Thomas Jefferson Papers

From Thomas Jefferson to Madame de Bréhan, 9 May 1788

To Madame de Bréhan

Paris May 9. 1788:

It was not till the month of March, my dear Madam, that we became assured of your safe arrival in America. In the mean time we had been alarmed by reports, to which we should have paid no attention in a case less interesting. No author for the tale could be named, no origin traced; yet those who loved you, and they are numerous, feared it might be true, because it was not impossible. And even now we learn that your passage was long and disagreeable, and that on your arrival, you have been attacked by a severe illness. All this however I hope is long ago passed over, and that at this moment you are enjoying good health and a clear sky: that you speak English so well as to shew how precious you are in society, and that my good country-women set a just value on your acquaintance, and endeavor to make you happy. The resources you have within yourself also will do this, and particularly that of painting. The season is now approaching when you will be able to go and visit the magnificent scenes which nature has formed upon the Hudson, and to make them known to Europe by your pencil. You know before this that we have lost your con-disciple Drouay. He was certainly a great loss as he had shewn himself capable of treading steadily in the steps of David. Presuming that your other friends write to you, I shall not give you either their news, or that of Paris, of which they are so much better possessed than I am. The confusion here at present is really distressing. Society is spoilt by it. Instead of that gaiety and insouciance which has distinguished it heretofore, all is filled with political debates into which both sexes enter with equal eagerness. It is even some consolation to me that you are not here, as I am sure you would be miserable. I am so, whose business it is to be a spectator only, and not a party.—I long to see you and to know what have been your sensations in the new position you have taken. I fear they have not been agreeable. To the disagreeable aspect of new customs, the perplexities of a foreign language, the insulated state in which it places us in the midst of society and the embarrasment it occasions when speaking or spoken to, have been added in your case a severe season and severe illness, which must have made disagreeable things appear still more disagreeable. Have patience, my dear friend. Search in every object only what it contains of good; view, in those whom you see, patients to be cured of what is amiss by your example, encourage in them that simplicity which should be the ornament of their country; in fine, follow the dispositions of your own native benevolence and sweetness of temper, and you will be happy and make them so. Above all things continue your partialities to him who values them beyond measure & who has the honour to be with sincere attachment & respect, Dear Madam, your affectionate friend & humble servant,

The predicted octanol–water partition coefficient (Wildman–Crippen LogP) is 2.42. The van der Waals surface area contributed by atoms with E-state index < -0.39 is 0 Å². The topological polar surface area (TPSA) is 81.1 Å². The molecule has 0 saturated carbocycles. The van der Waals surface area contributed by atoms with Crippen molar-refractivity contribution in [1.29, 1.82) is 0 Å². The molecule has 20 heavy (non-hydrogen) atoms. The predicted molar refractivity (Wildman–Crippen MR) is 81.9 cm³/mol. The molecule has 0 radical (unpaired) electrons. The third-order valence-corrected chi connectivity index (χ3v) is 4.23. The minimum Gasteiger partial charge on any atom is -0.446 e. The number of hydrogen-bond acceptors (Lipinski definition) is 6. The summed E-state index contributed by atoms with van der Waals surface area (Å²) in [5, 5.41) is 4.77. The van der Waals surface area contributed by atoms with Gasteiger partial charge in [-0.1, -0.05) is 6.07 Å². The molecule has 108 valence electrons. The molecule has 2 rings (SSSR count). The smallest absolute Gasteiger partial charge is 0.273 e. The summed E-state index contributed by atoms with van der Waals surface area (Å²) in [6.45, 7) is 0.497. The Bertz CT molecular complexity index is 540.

Th: Jefferson

PrC (DLC).

Index Entries